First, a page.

Big Magic in Your Day
I recently read Elizabeth Gilbert's book Big Magic: Creative Living Beyond Fear. Suffice it to say, I have a renewed sense of why I make music. Her book gives encouragement and permission to fully delve into all parts of music making and composing in a freeing way that I hadn’t fully embraced.
Gilbert explored the notion of having a love affair with your art. Let it love you and help you dive deep to find whatever needs to be found. She debunks the notion of the "tortured artist" as the quintessential way to make art. It does not need to be a battle with conquerors and sub-missives. It can be an unfolding of layers upon layers.
For me, as a musician, this translates into taking the process of practice and creating seriously. It needs to be a steady part of my day, up there with healthy eating and exercise. I learned long ago than even just five minutes a day of practice could improve my mood and my playing. A regular practice sets the stage of allowing the magic to happen. It gives me a chance to pause and momentarily drop into a creative space.
I am also learning to stay with the music no matter how rough it sounds or how loud is the cacophony of my inner critics. It can be about staying with the rough parts to get to the sweet spots. Warming up my voice can include traversing through some funky sounding tones. I am learning to trust this as an important part of the process. Sometimes I write songs that need to be written but will never leave my studio. I can dance with the process and be curious as I explore the many angles of music making.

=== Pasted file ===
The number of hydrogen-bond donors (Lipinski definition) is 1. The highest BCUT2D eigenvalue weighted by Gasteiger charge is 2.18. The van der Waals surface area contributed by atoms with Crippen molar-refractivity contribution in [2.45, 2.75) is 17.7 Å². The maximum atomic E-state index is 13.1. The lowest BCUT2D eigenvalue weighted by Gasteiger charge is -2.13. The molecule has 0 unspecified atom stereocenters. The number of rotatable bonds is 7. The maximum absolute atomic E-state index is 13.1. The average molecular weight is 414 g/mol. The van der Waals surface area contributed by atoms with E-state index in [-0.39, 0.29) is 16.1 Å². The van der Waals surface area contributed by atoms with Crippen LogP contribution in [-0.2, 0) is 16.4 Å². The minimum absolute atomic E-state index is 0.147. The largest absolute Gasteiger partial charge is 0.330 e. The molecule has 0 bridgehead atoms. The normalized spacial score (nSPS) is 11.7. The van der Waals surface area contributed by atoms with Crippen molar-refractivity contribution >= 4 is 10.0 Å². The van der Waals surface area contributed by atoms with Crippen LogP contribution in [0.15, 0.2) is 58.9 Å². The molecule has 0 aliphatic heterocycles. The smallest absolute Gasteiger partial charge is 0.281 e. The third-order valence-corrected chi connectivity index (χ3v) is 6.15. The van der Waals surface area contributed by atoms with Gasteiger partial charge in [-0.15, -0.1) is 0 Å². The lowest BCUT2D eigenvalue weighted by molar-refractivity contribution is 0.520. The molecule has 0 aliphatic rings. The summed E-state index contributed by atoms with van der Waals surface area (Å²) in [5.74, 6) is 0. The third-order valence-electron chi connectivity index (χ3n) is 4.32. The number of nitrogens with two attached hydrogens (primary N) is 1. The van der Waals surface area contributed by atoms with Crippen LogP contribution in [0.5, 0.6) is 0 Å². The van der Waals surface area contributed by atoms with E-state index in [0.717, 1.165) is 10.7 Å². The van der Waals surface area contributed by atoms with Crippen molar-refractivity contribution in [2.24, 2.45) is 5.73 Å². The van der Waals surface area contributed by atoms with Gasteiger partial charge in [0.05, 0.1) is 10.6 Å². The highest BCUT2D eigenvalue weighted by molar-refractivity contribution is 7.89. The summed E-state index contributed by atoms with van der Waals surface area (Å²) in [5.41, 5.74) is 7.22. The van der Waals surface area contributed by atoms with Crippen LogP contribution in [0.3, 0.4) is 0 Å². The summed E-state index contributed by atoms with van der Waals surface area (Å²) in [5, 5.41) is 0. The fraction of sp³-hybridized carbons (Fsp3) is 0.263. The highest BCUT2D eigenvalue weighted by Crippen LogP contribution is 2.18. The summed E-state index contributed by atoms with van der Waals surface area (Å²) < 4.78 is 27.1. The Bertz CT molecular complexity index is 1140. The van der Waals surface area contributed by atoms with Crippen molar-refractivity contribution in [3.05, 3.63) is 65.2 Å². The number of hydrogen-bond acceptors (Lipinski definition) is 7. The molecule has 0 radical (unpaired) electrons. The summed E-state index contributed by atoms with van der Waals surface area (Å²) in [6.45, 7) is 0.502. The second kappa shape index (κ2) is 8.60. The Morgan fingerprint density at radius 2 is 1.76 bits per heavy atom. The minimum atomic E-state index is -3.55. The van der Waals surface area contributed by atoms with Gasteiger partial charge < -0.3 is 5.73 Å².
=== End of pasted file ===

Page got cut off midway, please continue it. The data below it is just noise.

Gilbert makes a point that tying your art to your livelihood can put undo pressure on the art and on your life. She advocates for a day job to pay the bills and do your art wherever and whenever you can. Maybe think of the day job as your patron for your art. It allows for greater freedom to create the kind of art that you are really called to do.
Of course, there is always the question of time and fitting it all into to a day. It is helpful to be compassionate, realistic, and curious and creative in figuring out how you can keep your music alive and happening. Sometimes a guitar on a stand in the living room is all that is needed for you to pick it up throughout your day. I believe there is cumulative affect in playing music, all those musical moments add up. My family sings our mealtime blessing when we are together for dinner. This insures at least five minutes of satisfying harmony singing. Of course, this singing also allows us musically connect with one another, and to pause from our fast paced lives… more on that in a future blog.
In Gilbert’s Big Magic, she gives permission to fully and unabashedly give in to whatever art form calls you. She is reassuring that you will be rewarded in ways you may not expect, and that creating is as much about the process as it is the product. So here's to the music/art that starts from within and pulls at us to explore, create, emote, and make magic happen!!
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Dr. Barbara Dunn: